Sunday Retrospective ~ March 24th 2019

This coming week sees the end of the Oxford University online Shakespeare course I have been taking.  I’ve very much enjoyed it, but although when I began I thought I might continue working with them, taking a different course each term, the last ten weeks have changed my mind.  Like all such courses the amount of time that it is suggested you need to give is radically underestimated. Ten hours a week is what is proposed, but if you want to be properly involved and be in a position to complete the necessary assignments then you are definitely looking at nearer twenty.  When I look back at what I have read so far this year I can see just how that has eaten into my reading time and I know that if I went on and did any further study I would really begin to resent that.  The pressure is particularly intense when it comes round to the time for submitting assignments. My last one went in this week and so I am now waiting judgement on it.  I was explaining what I had written to a friend, a Professor of English Language, who just said, “I am really glad I don’t have to mark your work”.  What is so unusual about comparing Leontes ‘journey’ through The Winter’s Tale to St Paul’s damascene moment in the Acts of the Apostles, that’s what I want to know?  My only problem was trying to manage it in 1500 words.  I like what I write to have a certain rhythm to it and that often makes extreme brevity difficult.

So, I have read almost nothing during the last seven days with the exception of the book I mentioned in my previous post: the one that was a complete disaster.  I’m hoping things will now pick up.  I’ve just started Linda Grant’s new novel, A Stranger City, which is promising well.  I really enjoyed her last book, The Dark Circle, which uses the setting of a 1950s sanitorium to explore the changes in society after the Second World War, but other than that I haven’t read anything else by her.  Does anyone have any favourites that I might put onto a summer reading list?  I also have Olivia Kiernan’s second Frankie Sheenan novel, The Killer in Me, waiting.  Too Close to Breathe was an excellent start to this series and with the new one due out at the beginning of April I must get reading quickly and post a review.

11 thoughts on “Sunday Retrospective ~ March 24th 2019

  1. A Life in Books March 24, 2019 / 4:00 pm

    I’d recommend Linda Grant’s The Clothes on Their Backs. Pleased to hear you’re enjoying A Stranger City. I have my eye on that one.


  2. BookerTalk March 24, 2019 / 4:06 pm

    I suspect those courses are not aimed at people like you who have extensive knowledge already and do like to read around a subject.


    • Café Society March 25, 2019 / 10:52 am

      Actually, I think it’s the opposite, Karen. Or at least, I think they are written forgetting that the people taking them are likely to have a great many other commitments as well. The amount of secondary reading that has been suggested as we’ve gone along and the number of extra tasks that have slipped in have really upped the anti. It has been noticeable that the number of people who have contributed to the website discussions has fallen from the original thirty plus to single figures. I would really like to know just how many people have got as far as submitting the second assignment.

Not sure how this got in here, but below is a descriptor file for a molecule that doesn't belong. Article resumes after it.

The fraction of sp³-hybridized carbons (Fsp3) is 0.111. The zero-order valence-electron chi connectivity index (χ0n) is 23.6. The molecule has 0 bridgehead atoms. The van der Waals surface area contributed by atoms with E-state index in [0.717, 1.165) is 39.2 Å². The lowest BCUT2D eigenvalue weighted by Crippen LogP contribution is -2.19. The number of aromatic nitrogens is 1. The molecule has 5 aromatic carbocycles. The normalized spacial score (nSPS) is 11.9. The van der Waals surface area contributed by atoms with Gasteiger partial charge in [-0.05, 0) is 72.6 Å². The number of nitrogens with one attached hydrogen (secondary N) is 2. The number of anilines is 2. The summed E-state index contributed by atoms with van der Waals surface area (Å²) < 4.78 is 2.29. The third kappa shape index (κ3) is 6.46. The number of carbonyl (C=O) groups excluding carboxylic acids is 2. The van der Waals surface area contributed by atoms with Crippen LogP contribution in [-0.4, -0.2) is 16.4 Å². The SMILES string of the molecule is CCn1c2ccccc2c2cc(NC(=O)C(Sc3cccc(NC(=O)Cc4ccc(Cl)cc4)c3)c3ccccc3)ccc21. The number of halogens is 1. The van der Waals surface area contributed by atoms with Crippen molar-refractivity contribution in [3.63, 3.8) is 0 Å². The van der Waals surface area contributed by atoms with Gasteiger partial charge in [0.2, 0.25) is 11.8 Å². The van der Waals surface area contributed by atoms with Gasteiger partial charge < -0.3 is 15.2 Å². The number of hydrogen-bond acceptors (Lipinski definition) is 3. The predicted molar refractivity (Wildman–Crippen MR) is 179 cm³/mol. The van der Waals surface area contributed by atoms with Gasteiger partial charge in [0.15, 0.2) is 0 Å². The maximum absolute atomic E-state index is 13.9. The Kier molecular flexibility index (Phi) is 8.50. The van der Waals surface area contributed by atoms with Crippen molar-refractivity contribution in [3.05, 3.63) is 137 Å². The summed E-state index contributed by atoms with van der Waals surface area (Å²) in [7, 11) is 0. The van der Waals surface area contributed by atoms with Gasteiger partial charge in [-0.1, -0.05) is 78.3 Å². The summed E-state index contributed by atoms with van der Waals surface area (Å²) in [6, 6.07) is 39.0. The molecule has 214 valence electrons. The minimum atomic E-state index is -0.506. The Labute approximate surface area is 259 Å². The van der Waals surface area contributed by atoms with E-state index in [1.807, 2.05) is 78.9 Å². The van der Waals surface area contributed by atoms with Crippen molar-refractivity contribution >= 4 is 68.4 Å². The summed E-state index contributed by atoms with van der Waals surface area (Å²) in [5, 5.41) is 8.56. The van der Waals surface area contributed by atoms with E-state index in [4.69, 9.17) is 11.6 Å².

• BookerTalk March 25, 2019 / 8:38 pm

        that’s a bit naughty isn’t it, slipping in lots of extra tasks


  3. Elle March 24, 2019 / 8:40 pm

    I actually LOVE the idea of comparing Leontes’s journey to St Paul’s emotional/spiritul development—if your friend wouldn’t want to mark your work, I certainly would!


    • Café Society March 25, 2019 / 10:58 am

      It grew out of my fascination with the number of times the word ‘grace’ is used in the first act, Elle. Shakespeare’s audience, much more biblically literate than a modern audience, would have understood the word in a theological way. Add that to the fact that Leontes is told that in order for Hermione to move he must awake his faith and you start to get Paul’s assertion that ‘it is by grace you have been saved, through faith – and this is not from yourselves, it is the gift of God’. Couple this with Shakespeare’s introduction of a character called Paulina and you can see where I was coming from.


      • Elle March 25, 2019 / 11:20 am

        Also extremely interesting given the religious tensions of the time – salvation through grace alone is a distinctly Protestant idea, and Elizabethan audiences would surely not have forgotten the persecutions of the preceding century: Cranmer, Latimer, Ridley, Tyndale in the ’30s…

        Liked by 1 person

      • Café Society March 25, 2019 / 1:07 pm

        I would have loved to have tied it into the King James Version of the Bible but although that would have been well underway by the time The Winter’s Tale was staged it was almost certainly still a year away.


  4. Helen March 24, 2019 / 9:49 pm

    I’ve read Linda Grant’s We Had It So Good, an episodic and nostalgic novel which follows one family throughout the second half of the twentieth century. It wasn’t really my sort of book but I did like the writing and have always meant to try one of her others.


    • Café Society March 25, 2019 / 10:59 am

      I’ll put it on the list, Helen. Do try The Dark Circle, I think you would enjoy it.


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